This is the second in the a series of posts I'm writing about the process I'm taking as Asa and I build our living room couch.
The Progress So Far
Here's the first test build I made with a saw and a miter box:
With the first test build a success, I talked it over with Asa and we decided that trying to repeat this process 5 more times with a saw and our cheapy miter box will take too long and be labor intensive enough that we may just give up.
So, we got ourselves a Porter Cable circular saw. It uses the same battery packs that the drill we got uses:
Brand spanking new
We got a circular saw because of its portability and size. Our tiny apartment doesn't have enough space for a table saw, so this guy will be our go to guy for the hundreds of cuts we'll be making.
As much as I'd like to jump right in, mark up the lumber, and start cutting away, my inexperience with a circular saw means that I really should do some research first.
Table saws are nice because they have a lot of features built into them that help you make square cuts. The guard rails, blade depth, and blade angle settings on most table saws do that for you.
Look at all those knobs and buttons I can't use :*(
This thing would definitely make short work out of all the lumber I need to cut up. Unfortunately, it's not the right time or place for manly power tools like this.
So then how can I make sure that I can get good consistent cuts with a circular saw and a leftover length of 2x4 from the test build?
I figured... I'll need to make a fixture.
Let's Make a Fixture
Fixtures are great. From my time overseeing factories at HP, I learned one big lesson: Fixtures make all the difference in making sure you're doing what you intend to do.
The difference would be in trying to freehand a bunch of cuts or letting the fixture do most of that work for me.
Given my inexperience with the tool, I'll opt to spend an extra day figuring out how to make a fixture with what I've got:
- (1) 8' length of 2x4
- A box of screws
- A saw
- A miter box
My requirements for this fixture:
- Holds wood in place securely
- Fast to make adjustments
- Kept wood square
- Protect Apartment from Damage
- Don't want to go back to Lowe's for more wood
- Fixture doesn't reduce safety (I like my fingers)
- If the saw kicks back, jams, fails, etc... it'll fail gracefully and safely
After doing some looking around online, I found some good designs and suggestions for making a track for my circular saw:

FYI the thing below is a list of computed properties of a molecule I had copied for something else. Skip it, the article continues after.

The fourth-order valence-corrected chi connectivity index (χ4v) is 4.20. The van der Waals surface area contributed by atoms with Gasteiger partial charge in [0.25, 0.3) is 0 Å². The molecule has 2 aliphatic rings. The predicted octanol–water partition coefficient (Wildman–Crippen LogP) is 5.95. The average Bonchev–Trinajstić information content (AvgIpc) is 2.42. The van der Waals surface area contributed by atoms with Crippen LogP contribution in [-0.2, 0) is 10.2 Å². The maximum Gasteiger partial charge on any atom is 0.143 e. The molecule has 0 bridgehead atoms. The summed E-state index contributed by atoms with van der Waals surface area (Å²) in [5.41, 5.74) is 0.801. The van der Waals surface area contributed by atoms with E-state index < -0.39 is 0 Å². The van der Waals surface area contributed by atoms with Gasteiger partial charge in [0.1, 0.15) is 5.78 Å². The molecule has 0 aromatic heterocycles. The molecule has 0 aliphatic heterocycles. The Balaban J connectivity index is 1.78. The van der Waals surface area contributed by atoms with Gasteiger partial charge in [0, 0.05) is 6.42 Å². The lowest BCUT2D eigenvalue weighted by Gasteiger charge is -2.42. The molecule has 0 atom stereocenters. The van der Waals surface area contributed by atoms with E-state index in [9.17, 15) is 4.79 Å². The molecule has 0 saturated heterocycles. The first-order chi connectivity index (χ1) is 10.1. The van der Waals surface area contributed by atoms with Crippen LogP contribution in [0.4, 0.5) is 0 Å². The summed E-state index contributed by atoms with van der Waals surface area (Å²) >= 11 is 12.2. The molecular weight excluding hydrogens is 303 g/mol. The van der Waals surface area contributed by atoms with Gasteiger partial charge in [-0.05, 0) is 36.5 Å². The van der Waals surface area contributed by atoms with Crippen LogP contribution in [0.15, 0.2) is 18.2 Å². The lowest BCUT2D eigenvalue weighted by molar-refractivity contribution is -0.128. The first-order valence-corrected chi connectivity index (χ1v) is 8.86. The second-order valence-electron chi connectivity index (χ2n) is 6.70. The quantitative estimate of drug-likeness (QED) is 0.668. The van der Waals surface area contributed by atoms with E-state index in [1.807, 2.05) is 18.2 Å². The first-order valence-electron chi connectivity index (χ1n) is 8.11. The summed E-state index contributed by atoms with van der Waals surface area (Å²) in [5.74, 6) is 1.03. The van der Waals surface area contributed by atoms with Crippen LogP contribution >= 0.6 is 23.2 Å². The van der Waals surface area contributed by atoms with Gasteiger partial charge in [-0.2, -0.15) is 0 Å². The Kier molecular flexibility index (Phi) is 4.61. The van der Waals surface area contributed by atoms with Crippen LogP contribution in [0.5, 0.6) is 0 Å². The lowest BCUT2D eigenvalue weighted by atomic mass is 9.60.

Unfortunately, none of them would work in my instance for one reason or another. The biggest reasons being requirement #5 above. So I instead started sketching up some ideas instead.
Everything I sketched up just seemed too overcomplicated. It required many lengths of wood that I simply didn't have (requirement #5).
So, I decided to instead just start building something and trusting that a good design would arise organically.
I start off by clearing off my workspace (the floor, notice the tile I'm hoping not to damage - requirement #4).
Then I just start laying bits of scrap wood together to see if I can tetris out a solution... and lo and behold, one did come up.
It turns out that when you stack two pieces piece flat and place a third on edge, the differences in width and depth of the 2x4's create a a 1/2" ridge:
This creates a perfect track that clears all the stuff on the saw on the right (the motor sticks out) while leaving the left side clear for the wood to drop after it's been cut.
Having two 2x4's on top of each other @ 3" more than clears the the maximum depth setting on the saw (requirement #4); a track is easily created to keep my cuts straight (requirement #3); and the center of gravity and action for the saw (where you hold it and push) sits over the larger portion of the foot and on the wood (requirement #6 and #7) so it tends to tip into the guide and the saw blade tends to tip into the wood and not away from it.
I keep the main length of 2x4 on the bottom as long as possible to maximize moment of inertia. Moment of inertia is the physics behind why tight rope walkers hold long poles. The longer the pole, the slower things rotate. Therefore, the longer the bottom piece of lumber, the more stable it'll be.
So, given that the saw blade rotates clockwise (so the teeth rotate towards you as you push away to make the cut), if it catches or kicks, the extra weight on the far end will help keep things from flying at me.
You can see it here as I begin to make cuts. The cutting space will be in the middle, leaving room for me to kneel on one end of the track - so that I can use my body weight to hold everything down:
The idea is that as I cut, I'll be pushing the saw away from me. If I slip, then the natural reflex is to push the saw out and away. The saw itself has a safety feature (I tested this a few times) which quickly stops the blade if nothing's squeezing the trigger all the way.
The pivot point is at my knee where I'm kneeling on the track, so any type of squirreling around will be at the far end (which I can fix with weights or jam into a corner of the room):
From a top view of the work area, you can see how this thing works. There's a gap that's just wide enough for a 2x4 to fit into. I adjusted the cuts manually until it was just tight enough to have a bit of friction, but not so much that I need to hammer pieces in.
Viewing the fixture from the end where I'll be kneeling on it, you can see where I'd insert the 2x4. The cut side pokes out to the right, and the drop side is on the left.
From here, I can slide and tap each 2x4 until it's in the right spot. Once there, I push the circular saw away from me while keeping the foot of the saw against the right guide.
Nice and simple! In the next post, I'll show the results from trying to use this thing.